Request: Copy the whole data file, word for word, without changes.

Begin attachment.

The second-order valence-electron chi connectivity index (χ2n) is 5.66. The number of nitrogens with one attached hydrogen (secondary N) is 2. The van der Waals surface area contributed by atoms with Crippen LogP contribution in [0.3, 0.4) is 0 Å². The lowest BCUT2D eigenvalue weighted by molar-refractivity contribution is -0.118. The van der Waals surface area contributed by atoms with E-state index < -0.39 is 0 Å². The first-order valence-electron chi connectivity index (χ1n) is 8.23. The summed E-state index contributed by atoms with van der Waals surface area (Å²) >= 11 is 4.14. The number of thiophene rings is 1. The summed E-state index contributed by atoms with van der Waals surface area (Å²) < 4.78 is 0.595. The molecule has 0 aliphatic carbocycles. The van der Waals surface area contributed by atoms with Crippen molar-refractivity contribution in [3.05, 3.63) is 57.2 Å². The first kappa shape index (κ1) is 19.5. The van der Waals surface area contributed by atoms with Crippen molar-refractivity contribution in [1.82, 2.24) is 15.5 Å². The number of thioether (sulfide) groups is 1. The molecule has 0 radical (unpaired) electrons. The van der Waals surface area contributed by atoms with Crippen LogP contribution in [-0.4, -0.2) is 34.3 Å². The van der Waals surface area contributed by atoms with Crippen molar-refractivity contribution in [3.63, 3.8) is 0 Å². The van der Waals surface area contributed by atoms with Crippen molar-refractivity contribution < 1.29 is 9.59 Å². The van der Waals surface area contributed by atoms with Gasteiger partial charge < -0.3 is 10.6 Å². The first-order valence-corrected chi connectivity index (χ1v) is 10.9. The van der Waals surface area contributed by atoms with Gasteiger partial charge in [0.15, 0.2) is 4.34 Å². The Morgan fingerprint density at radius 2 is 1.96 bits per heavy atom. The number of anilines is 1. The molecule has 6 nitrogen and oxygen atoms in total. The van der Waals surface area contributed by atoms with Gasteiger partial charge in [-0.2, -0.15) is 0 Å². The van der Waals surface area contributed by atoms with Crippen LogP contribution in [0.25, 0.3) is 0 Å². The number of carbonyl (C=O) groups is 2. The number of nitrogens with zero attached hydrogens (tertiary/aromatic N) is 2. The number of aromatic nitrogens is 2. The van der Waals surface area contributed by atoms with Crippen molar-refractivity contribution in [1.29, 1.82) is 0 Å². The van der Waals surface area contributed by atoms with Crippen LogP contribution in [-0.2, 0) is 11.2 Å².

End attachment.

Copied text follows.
The second-order valence-electron chi connectivity index (χ2n) is 5.66. The number of nitrogens with one attached hydrogen (secondary N) is 2. The van der Waals surface area contributed by atoms with Crippen LogP contribution in [0.3, 0.4) is 0 Å². The lowest BCUT2D eigenvalue weighted by molar-refractivity contribution is -0.118. The van der Waals surface area contributed by atoms with E-state index < -0.39 is 0 Å². The first-order valence-electron chi connectivity index (χ1n) is 8.23. The summed E-state index contributed by atoms with van der Waals surface area (Å²) >= 11 is 4.14. The number of thiophene rings is 1. The summed E-state index contributed by atoms with van der Waals surface area (Å²) < 4.78 is 0.595. The molecule has 0 aliphatic carbocycles. The van der Waals surface area contributed by atoms with Crippen molar-refractivity contribution in [3.05, 3.63) is 57.2 Å². The first kappa shape index (κ1) is 19.5. The van der Waals surface area contributed by atoms with Crippen molar-refractivity contribution in [1.82, 2.24) is 15.5 Å². The number of thioether (sulfide) groups is 1. The molecule has 0 radical (unpaired) electrons. The van der Waals surface area contributed by atoms with Crippen LogP contribution in [-0.4, -0.2) is 34.3 Å². The van der Waals surface area contributed by atoms with Crippen molar-refractivity contribution in [3.63, 3.8) is 0 Å². The van der Waals surface area contributed by atoms with Crippen molar-refractivity contribution < 1.29 is 9.59 Å². The van der Waals surface area contributed by atoms with Gasteiger partial charge < -0.3 is 10.6 Å². The first-order valence-corrected chi connectivity index (χ1v) is 10.9. The van der Waals surface area contributed by atoms with Gasteiger partial charge in [0.15, 0.2) is 4.34 Å². The Morgan fingerprint density at radius 2 is 1.96 bits per heavy atom. The number of anilines is 1. The molecule has 6 nitrogen and oxygen atoms in total. The van der Waals surface area contributed by atoms with Gasteiger partial charge in [-0.2, -0.15) is 0 Å². The van der Waals surface area contributed by atoms with Crippen LogP contribution in [0.25, 0.3) is 0 Å². The number of carbonyl (C=O) groups is 2. The number of nitrogens with zero attached hydrogens (tertiary/aromatic N) is 2. The number of aromatic nitrogens is 2. The van der Waals surface area contributed by atoms with Crippen molar-refractivity contribution in [1.29, 1.82) is 0 Å². The van der Waals surface area contributed by atoms with Crippen LogP contribution in [-0.2, 0) is 11.2 Å².